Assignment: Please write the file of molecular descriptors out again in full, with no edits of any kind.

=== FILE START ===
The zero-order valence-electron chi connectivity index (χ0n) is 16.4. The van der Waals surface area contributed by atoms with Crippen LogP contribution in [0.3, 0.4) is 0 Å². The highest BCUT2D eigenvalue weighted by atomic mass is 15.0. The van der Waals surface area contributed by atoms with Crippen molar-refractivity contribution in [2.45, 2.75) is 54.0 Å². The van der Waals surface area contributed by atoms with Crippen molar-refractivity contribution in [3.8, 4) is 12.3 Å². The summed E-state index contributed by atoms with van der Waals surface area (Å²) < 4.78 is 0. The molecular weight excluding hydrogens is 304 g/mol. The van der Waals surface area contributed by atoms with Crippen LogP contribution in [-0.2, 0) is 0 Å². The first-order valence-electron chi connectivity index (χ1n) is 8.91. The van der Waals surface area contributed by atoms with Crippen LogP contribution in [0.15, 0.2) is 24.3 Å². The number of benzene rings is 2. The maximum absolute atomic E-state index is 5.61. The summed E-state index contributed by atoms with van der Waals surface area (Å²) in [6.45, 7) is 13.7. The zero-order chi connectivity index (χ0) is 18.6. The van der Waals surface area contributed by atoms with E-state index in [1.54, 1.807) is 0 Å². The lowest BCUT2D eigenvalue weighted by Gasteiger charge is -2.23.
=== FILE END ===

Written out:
The zero-order valence-electron chi connectivity index (χ0n) is 16.4. The van der Waals surface area contributed by atoms with Crippen LogP contribution in [0.3, 0.4) is 0 Å². The highest BCUT2D eigenvalue weighted by atomic mass is 15.0. The van der Waals surface area contributed by atoms with Crippen molar-refractivity contribution in [2.45, 2.75) is 54.0 Å². The van der Waals surface area contributed by atoms with Crippen molar-refractivity contribution in [3.8, 4) is 12.3 Å². The summed E-state index contributed by atoms with van der Waals surface area (Å²) < 4.78 is 0. The molecular weight excluding hydrogens is 304 g/mol. The van der Waals surface area contributed by atoms with Crippen LogP contribution in [-0.2, 0) is 0 Å². The first-order valence-electron chi connectivity index (χ1n) is 8.91. The van der Waals surface area contributed by atoms with Crippen LogP contribution in [0.15, 0.2) is 24.3 Å². The number of benzene rings is 2. The maximum absolute atomic E-state index is 5.61. The summed E-state index contributed by atoms with van der Waals surface area (Å²) in [6.45, 7) is 13.7. The zero-order chi connectivity index (χ0) is 18.6. The van der Waals surface area contributed by atoms with E-state index in [1.54, 1.807) is 0 Å². The lowest BCUT2D eigenvalue weighted by Gasteiger charge is -2.23.